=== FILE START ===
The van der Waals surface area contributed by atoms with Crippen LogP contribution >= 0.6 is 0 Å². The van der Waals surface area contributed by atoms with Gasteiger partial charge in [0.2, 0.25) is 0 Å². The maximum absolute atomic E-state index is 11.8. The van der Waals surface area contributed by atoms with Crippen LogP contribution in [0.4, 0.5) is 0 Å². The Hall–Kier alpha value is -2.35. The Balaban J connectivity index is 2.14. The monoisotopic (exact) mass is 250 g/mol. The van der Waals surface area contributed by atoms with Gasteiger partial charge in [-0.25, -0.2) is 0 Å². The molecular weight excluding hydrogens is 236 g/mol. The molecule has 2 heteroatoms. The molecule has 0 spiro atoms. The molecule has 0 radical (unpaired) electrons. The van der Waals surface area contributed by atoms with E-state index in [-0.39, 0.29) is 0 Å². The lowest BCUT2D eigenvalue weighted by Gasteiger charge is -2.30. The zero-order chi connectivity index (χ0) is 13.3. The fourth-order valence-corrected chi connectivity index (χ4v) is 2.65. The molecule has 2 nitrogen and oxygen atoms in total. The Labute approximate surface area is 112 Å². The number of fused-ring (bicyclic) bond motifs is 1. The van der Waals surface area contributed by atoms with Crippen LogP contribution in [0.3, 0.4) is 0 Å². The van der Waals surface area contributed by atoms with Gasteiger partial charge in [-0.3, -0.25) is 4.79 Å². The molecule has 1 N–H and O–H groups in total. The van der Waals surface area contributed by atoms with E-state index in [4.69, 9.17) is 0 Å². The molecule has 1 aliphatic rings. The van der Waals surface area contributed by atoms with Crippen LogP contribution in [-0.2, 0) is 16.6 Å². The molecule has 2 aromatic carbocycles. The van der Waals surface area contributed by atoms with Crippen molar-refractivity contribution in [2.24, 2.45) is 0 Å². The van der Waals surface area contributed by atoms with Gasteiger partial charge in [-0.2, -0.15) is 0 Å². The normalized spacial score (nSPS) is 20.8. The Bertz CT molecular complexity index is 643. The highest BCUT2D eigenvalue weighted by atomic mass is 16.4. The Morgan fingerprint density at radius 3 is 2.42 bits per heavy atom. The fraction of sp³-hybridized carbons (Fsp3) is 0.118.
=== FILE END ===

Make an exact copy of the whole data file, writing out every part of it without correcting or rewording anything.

The van der Waals surface area contributed by atoms with Crippen LogP contribution >= 0.6 is 0 Å². The van der Waals surface area contributed by atoms with Gasteiger partial charge in [0.2, 0.25) is 0 Å². The maximum absolute atomic E-state index is 11.8. The van der Waals surface area contributed by atoms with Crippen LogP contribution in [0.4, 0.5) is 0 Å². The Hall–Kier alpha value is -2.35. The Balaban J connectivity index is 2.14. The monoisotopic (exact) mass is 250 g/mol. The van der Waals surface area contributed by atoms with Gasteiger partial charge in [-0.25, -0.2) is 0 Å². The molecular weight excluding hydrogens is 236 g/mol. The molecule has 2 heteroatoms. The molecule has 0 spiro atoms. The molecule has 0 radical (unpaired) electrons. The van der Waals surface area contributed by atoms with E-state index in [-0.39, 0.29) is 0 Å². The lowest BCUT2D eigenvalue weighted by Gasteiger charge is -2.30. The zero-order chi connectivity index (χ0) is 13.3. The fourth-order valence-corrected chi connectivity index (χ4v) is 2.65. The molecule has 2 nitrogen and oxygen atoms in total. The Labute approximate surface area is 112 Å². The number of fused-ring (bicyclic) bond motifs is 1. The van der Waals surface area contributed by atoms with Crippen LogP contribution in [0.3, 0.4) is 0 Å². The van der Waals surface area contributed by atoms with Gasteiger partial charge in [-0.3, -0.25) is 4.79 Å². The molecule has 1 N–H and O–H groups in total. The van der Waals surface area contributed by atoms with E-state index in [4.69, 9.17) is 0 Å². The molecule has 1 aliphatic rings. The van der Waals surface area contributed by atoms with Crippen LogP contribution in [-0.2, 0) is 16.6 Å². The molecule has 2 aromatic carbocycles. The van der Waals surface area contributed by atoms with Crippen molar-refractivity contribution in [2.24, 2.45) is 0 Å². The van der Waals surface area contributed by atoms with Gasteiger partial charge in [-0.2, -0.15) is 0 Å². The normalized spacial score (nSPS) is 20.8. The Bertz CT molecular complexity index is 643. The highest BCUT2D eigenvalue weighted by atomic mass is 16.4. The Morgan fingerprint density at radius 3 is 2.42 bits per heavy atom. The fraction of sp³-hybridized carbons (Fsp3) is 0.118.